Trade slogans are mostly in the form of phrases or sentences or catchy words which are primarily useful in advertising the product. One of the prime feature or qualification of a trademark is that it should be identified with the product. Once the slogan attains the quality of being identified with the product, they can be brought within the ambit of trademark.
The Supreme Court of India in Gomzi Active v. Reebok India Co & Anr. 2007 (34) PTC 161 (SC) was invited to settle the dispute as to whether the plaintiff was entitled to hold a particular slogan either as a logo or trademark.
Gomizi Active/Plaintiff/Appellant claimed that they are the users of trade slogan "I am what I am" on garments since 1998, which accordingly is distinctive in style and design. Gomizi Active further claimed that they are first in using the logo and hence, they alone are entitled to claim rights over the said slogan as a trademark. The allegation leveled against Reebok/Defendants/Respondents is that they have stolen or pirated the above slogan thereby infringing the proprietary right and intellectual property rights of Gomizi Active. Aggrieved by the above fact, Gomzi Active preferred a suit seeking permanent injunction and payment of damages and rendition of accounts.
The trial court while considering the case held that Gomzi Active carried on the business under the trade name ‘Gomzi’ and not "I am what I am". The court also found that Gomzi did not file any application to get the slogan registered as a trademark until May, 2005, hence it cannot be construed as the logo or trademark of Gomzi. Aggrieved by the finding of the trial court, Gomzi filed an appeal to the High Court. The High Court partially allowed the appeal and directed the trial court to dispose the suit early, preferably within six months. But, Gomzi Active were aggrieved with the stance of the High Court in respect of the trademark and hence they preferred the appeal before the Supreme Court of India.
The Court enlightened with the principle that an action for infringement would fail where the plaintiff could not prove registration, held that the present factual situation make the position clear that grant of interim protection would not be proper. As the High Court had already directed the disposal of suit within six months and that being the proper course, the appeal was disposed off making clear that whatever views are taken by the High Court or trial court, would be tentative and not final. In the present world, the mark, logo, get up and slogans are increasingly used for the promotion of a product. It is a true fact that in many cases the slogans have more close affiliation and identity with the product than that of the mark or logo. Precisely, slogans have attained the quality of being identified to a particular product, thus becoming the source identifier, which is the primary qualification of a trademark.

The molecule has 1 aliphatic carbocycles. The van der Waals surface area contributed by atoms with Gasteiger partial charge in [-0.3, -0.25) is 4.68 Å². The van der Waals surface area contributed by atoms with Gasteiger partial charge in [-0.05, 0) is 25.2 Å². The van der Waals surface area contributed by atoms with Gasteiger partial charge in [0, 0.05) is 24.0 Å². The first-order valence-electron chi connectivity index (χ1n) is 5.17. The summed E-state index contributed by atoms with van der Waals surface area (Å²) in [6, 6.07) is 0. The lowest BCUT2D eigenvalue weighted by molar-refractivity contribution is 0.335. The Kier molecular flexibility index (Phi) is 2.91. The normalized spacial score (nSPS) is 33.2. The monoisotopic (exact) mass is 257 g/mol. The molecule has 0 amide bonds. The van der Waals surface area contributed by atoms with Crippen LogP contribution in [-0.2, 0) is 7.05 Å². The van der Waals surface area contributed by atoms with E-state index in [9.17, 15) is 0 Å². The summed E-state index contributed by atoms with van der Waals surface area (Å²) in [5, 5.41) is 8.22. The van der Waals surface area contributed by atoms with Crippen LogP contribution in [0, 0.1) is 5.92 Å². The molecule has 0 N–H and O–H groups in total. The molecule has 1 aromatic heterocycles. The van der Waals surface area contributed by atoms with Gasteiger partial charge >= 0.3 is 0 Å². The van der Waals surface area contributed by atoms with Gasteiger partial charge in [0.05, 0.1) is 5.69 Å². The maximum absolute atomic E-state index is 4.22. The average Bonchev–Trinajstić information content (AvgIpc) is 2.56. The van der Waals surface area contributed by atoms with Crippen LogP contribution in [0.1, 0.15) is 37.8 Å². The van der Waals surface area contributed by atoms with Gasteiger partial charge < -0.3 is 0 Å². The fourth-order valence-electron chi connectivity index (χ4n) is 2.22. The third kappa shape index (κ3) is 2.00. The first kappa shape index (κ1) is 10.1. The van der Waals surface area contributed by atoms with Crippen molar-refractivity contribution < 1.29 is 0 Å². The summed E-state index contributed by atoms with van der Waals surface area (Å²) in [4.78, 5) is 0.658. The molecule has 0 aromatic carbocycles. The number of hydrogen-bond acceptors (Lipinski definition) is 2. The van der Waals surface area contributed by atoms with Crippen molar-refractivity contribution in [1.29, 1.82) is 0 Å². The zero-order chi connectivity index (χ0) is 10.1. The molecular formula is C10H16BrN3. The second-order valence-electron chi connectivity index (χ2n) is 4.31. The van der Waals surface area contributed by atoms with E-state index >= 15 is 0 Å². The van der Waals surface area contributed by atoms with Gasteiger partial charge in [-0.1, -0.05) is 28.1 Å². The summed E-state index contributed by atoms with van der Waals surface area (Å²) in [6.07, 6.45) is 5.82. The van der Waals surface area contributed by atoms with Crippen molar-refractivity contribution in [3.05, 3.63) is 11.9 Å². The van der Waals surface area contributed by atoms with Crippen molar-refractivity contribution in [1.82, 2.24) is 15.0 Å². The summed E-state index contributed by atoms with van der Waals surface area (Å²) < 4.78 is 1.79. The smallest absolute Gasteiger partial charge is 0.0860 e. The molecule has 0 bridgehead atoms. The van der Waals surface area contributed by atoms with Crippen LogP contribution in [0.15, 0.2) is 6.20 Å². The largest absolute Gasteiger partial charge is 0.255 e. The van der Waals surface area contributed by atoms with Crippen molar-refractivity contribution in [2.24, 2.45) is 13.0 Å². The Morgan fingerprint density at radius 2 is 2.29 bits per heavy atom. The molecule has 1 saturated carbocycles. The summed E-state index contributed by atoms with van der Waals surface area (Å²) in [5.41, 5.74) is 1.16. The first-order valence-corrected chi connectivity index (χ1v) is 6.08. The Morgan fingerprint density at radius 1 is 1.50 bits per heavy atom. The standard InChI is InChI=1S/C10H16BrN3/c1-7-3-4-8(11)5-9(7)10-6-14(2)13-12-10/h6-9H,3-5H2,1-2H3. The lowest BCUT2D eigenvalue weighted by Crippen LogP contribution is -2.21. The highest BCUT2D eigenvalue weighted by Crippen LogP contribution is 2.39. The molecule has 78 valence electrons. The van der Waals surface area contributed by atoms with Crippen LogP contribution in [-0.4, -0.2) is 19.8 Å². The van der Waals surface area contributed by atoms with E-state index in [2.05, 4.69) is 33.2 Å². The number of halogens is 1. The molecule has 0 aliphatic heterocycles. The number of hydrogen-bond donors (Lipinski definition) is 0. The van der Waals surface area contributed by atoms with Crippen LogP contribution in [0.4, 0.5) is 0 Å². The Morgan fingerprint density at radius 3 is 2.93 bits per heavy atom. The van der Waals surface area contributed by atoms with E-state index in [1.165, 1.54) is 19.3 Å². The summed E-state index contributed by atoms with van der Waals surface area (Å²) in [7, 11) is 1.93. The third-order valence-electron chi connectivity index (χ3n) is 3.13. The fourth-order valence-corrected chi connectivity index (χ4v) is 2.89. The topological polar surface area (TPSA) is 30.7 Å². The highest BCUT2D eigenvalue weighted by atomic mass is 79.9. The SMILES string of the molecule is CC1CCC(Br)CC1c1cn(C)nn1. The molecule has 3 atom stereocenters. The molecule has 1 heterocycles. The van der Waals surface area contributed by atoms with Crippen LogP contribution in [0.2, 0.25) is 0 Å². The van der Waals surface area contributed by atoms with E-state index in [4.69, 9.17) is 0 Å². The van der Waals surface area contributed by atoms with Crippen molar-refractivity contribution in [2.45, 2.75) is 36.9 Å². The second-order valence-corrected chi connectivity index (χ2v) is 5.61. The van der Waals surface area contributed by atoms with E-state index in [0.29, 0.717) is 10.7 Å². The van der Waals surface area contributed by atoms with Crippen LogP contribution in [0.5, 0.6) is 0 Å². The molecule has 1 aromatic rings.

This article enunciates the recent, much awaited, and landmark judgment delivered on September 16, 2016 by Hon'ble Delhi High Court throwing light on the important provisions of the Copyright Act, 1962.
Department of Industrial Policy and Promotion recently issued an office memorandum pursuant to receiving representations from various stakeholders for guidance with respect to the applicability of the provisions of Section 31D of the Copyright Act, 1957.
An Invention Disclosure Form is the documentation of the invention. This is a means to document particulars of your invention and submitting it to the patent attorney who is filing your patent application.
The Patents Act 1970, along with the Patents Rules 1972, came into force on 20th April 1972, replacing the Indian Patents and Designs Act 1911. The Patents Act was largely based on the recommendations of the Ayyangar Committee Report headed by Justice N. Rajagopala Ayyangar. One of the recommendations was the allowance of only process patents with regard to inventions relating to drugs, medicines, food and chemicals.
Register for Access and our Free Biweekly Alert for
This service is completely free. Access 250,000 archived articles from 100+ countries and get a personalised email twice a week covering developments (and yes, our lawyers like to think you’ve read our Disclaimer).